Very serious prognosis

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The 2017 balance of the relationship between Catalonia and the rest of Spain is highly negative

This is the last article of 2017 and when trying to summarize what happened this year in the Catalan conflict (the relationship between Catalonia and the rest of Spain), the balance can only be very negative. I do not say catastrophic because of the optimism of the will, but …

We have now been five years since the first mass demonstration of 9/11 and the subsequent elections of 2012, in which Artur Mas requested an “exceptional majority” (and the Catalans refused it) to embark on the road to a somewhat shaded Ithaca but far from Spain.

And more than ten since the approval by the Catalan Parliament of a Statute of autonomy that raised great indignation in much of Spain. That Estatut was modified and trimmed (Alfonso Guerra, triumphant, said “brushed”) in the Spanish Parliament, then voted and approved in referendum in Catalonia with the opposition (for antagonistic reasons) of the PP and the ERC, later resorted massively by the PP and finally retouched – but not annulled – by the Constitutional Court. It was before that sentence when the ‘president’ José Montilla, socialist and not nationalist, expressed concern about the climate of growing “disaffection” of Catalonia with respect to Spain. Without the appropriate receptivity in the PSOE of Zapatero and total deafness and contempt in the leadership of the PP.

Let Montilla Street, with the error of the Estatut we are going to pre-jubilee Zapatero, who won us by Atocha, was the state of mind of the PP.

After 11 years of increasing disaffection without that -not in Madrid or Barcelona- enough voices have emerged to warn of danger, what happened in 2017 is not that it was not foreseeable but the nonsense has been superior to what is imaginable.

The tear in mutual relations and in the political climate has been of such a caliber that channeling the problem requires much more than relying on the passage of time or the optimism of the will. You need intelligence and risk analysis. And of both we have seen little in the year that now ends. Therefore, the diagnosis can only be pessimistic.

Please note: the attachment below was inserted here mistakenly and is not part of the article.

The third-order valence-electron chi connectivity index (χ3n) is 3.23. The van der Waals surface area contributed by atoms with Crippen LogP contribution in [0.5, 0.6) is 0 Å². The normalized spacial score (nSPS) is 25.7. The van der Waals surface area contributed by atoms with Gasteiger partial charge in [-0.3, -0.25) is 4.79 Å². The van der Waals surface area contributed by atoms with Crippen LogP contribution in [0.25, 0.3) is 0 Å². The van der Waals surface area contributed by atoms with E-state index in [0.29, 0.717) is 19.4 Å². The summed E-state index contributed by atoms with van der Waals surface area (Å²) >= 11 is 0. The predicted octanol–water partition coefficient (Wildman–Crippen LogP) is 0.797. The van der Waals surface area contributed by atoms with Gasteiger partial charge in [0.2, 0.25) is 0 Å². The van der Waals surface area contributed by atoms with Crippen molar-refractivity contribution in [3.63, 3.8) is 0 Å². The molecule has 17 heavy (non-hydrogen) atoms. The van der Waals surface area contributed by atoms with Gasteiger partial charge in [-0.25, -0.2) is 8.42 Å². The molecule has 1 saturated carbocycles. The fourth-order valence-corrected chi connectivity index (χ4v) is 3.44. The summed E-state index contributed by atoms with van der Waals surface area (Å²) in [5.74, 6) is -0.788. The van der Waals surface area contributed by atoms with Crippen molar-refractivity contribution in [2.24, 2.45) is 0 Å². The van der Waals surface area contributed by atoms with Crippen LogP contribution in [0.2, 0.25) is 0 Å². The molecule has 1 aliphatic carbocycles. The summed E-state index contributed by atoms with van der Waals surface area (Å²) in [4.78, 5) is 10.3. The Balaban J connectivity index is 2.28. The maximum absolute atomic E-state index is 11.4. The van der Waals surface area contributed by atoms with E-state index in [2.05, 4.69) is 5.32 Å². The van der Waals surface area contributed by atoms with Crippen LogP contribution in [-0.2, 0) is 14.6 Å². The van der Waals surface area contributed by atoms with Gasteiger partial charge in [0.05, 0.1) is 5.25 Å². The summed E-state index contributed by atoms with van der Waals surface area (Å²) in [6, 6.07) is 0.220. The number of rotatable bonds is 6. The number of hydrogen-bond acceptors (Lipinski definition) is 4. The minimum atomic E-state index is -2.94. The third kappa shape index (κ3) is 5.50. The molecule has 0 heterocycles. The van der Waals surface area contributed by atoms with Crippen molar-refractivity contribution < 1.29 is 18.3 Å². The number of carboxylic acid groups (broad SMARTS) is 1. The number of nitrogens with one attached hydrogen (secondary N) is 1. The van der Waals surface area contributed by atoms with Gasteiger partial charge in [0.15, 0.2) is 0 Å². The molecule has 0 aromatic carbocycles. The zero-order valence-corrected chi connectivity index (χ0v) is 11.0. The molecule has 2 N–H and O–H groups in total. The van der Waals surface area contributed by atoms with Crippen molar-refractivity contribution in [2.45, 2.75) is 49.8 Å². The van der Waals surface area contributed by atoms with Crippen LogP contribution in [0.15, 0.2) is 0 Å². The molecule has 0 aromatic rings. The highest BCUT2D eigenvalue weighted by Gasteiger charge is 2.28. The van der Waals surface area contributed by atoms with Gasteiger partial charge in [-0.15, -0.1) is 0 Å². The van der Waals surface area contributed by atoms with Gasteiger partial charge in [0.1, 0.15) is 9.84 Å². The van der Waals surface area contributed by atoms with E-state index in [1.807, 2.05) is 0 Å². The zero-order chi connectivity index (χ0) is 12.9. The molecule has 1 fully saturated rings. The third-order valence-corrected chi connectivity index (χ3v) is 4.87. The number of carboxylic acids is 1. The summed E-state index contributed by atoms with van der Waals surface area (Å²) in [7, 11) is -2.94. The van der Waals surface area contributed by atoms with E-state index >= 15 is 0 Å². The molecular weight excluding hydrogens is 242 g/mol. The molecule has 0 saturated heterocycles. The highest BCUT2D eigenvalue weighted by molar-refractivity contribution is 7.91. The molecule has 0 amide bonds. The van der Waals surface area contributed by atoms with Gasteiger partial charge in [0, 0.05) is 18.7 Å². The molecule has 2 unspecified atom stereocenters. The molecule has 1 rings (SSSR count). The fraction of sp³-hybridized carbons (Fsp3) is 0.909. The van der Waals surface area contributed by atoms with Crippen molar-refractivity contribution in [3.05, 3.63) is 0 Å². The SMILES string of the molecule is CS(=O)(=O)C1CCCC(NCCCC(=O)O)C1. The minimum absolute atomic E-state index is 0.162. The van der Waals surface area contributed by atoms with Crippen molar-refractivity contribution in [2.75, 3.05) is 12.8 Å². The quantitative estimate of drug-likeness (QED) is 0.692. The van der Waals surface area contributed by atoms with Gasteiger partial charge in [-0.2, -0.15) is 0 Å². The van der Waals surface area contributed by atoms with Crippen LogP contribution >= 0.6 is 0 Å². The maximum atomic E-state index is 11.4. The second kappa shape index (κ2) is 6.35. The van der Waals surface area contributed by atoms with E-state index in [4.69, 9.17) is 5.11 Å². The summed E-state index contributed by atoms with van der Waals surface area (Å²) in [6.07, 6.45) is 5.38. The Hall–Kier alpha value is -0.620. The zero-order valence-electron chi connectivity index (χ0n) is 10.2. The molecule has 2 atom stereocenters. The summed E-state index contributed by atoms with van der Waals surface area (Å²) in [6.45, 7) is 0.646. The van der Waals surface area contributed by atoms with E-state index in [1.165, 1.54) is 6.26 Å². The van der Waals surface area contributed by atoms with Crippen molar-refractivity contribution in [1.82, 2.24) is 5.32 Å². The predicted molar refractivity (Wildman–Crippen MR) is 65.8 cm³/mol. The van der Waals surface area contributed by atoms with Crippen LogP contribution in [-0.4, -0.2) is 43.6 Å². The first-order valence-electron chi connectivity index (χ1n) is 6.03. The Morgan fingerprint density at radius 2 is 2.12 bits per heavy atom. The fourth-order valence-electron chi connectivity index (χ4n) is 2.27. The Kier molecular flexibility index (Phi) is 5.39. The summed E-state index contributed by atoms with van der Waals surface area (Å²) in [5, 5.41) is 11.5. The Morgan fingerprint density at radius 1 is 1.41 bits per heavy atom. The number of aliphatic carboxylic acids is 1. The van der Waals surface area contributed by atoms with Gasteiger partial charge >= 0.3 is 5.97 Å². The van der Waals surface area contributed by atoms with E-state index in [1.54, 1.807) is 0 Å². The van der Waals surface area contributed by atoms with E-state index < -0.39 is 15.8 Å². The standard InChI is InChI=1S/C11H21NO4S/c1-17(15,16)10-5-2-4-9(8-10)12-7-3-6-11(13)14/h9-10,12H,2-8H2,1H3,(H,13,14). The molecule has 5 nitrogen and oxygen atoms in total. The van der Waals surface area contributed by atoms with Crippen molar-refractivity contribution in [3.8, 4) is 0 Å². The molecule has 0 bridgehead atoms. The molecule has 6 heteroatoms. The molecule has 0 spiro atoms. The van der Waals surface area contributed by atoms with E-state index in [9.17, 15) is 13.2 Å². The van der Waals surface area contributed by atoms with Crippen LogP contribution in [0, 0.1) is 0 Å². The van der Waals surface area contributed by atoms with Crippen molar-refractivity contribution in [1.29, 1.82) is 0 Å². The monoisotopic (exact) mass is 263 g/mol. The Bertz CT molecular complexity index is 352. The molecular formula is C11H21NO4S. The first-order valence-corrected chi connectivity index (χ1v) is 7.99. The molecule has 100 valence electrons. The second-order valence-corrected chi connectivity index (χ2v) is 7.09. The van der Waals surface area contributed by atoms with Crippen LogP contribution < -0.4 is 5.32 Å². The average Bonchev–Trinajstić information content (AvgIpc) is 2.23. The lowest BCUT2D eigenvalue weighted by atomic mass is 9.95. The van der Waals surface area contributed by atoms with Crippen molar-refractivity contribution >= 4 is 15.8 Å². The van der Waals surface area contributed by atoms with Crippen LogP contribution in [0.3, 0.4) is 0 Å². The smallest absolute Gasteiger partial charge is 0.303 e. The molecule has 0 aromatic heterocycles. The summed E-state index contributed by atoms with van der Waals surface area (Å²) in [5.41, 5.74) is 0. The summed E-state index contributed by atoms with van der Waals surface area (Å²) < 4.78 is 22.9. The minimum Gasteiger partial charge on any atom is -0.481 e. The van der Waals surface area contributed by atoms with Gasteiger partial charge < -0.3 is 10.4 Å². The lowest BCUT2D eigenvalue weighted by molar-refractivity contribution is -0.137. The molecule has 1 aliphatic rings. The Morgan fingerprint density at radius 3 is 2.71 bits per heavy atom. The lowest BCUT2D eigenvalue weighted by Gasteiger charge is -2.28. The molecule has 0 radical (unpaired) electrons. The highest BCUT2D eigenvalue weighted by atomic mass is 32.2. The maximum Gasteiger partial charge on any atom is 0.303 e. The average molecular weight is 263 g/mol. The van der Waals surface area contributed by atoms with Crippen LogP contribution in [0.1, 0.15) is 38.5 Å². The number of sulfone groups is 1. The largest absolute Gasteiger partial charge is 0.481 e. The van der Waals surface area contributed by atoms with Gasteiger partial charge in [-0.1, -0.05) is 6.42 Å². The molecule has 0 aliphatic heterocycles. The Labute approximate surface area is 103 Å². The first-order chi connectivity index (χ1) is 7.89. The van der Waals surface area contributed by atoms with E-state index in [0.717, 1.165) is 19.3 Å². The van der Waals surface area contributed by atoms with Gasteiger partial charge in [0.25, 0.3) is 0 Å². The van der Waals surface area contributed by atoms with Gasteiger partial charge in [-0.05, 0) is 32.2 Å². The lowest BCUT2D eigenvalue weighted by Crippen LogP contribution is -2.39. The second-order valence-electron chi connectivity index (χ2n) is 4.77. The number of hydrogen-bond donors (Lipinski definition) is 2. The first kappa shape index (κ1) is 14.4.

The Catalan leaders made the unforgivable mistake of skipping the Constitution and the own Statute of Autonomy
In Catalonia many mistakes have been made. The most serious is undoubtedly the vote by the tight independence majority of the Catalan parliament (72 seats over 135) of the two laws of rupture (the referendum and disconnection with Spain) that not only violated the Constitution voted in 1978 (with a support in Catalonia superior to that of the rest of Spain) but the own Estatut that forces for minor matters (like the simple reform of the Estatut or even the electoral law) to a qualified majority of two thirds (90 deputies).

And then, ignoring all the warnings of the Government of Madrid, of three Spanish parties that have a very large majority in the Congress of Deputies, and even of the European Union, they approved a declaration of independence on Friday, October 27, which did not have a breath of life and then have said that it was only symbolic.

The immediate response – could not be another very different unless Spain endorsed the independence – was the recourse to the 155, the suspension of the Catalan government and the call for elections 55 days later.

But also the disorder and the legal insecurity generated – basically due to the fear of leaving Catalonia outside the EU – caused great uncertainty, the change of the headquarters of the two Catalan banks that are among the first five Spanish, of many other companies , the notable fall of tourism and consumption, a great incomprehension in Europe and an indignation, the first layer of a deep distrust, in Madrid.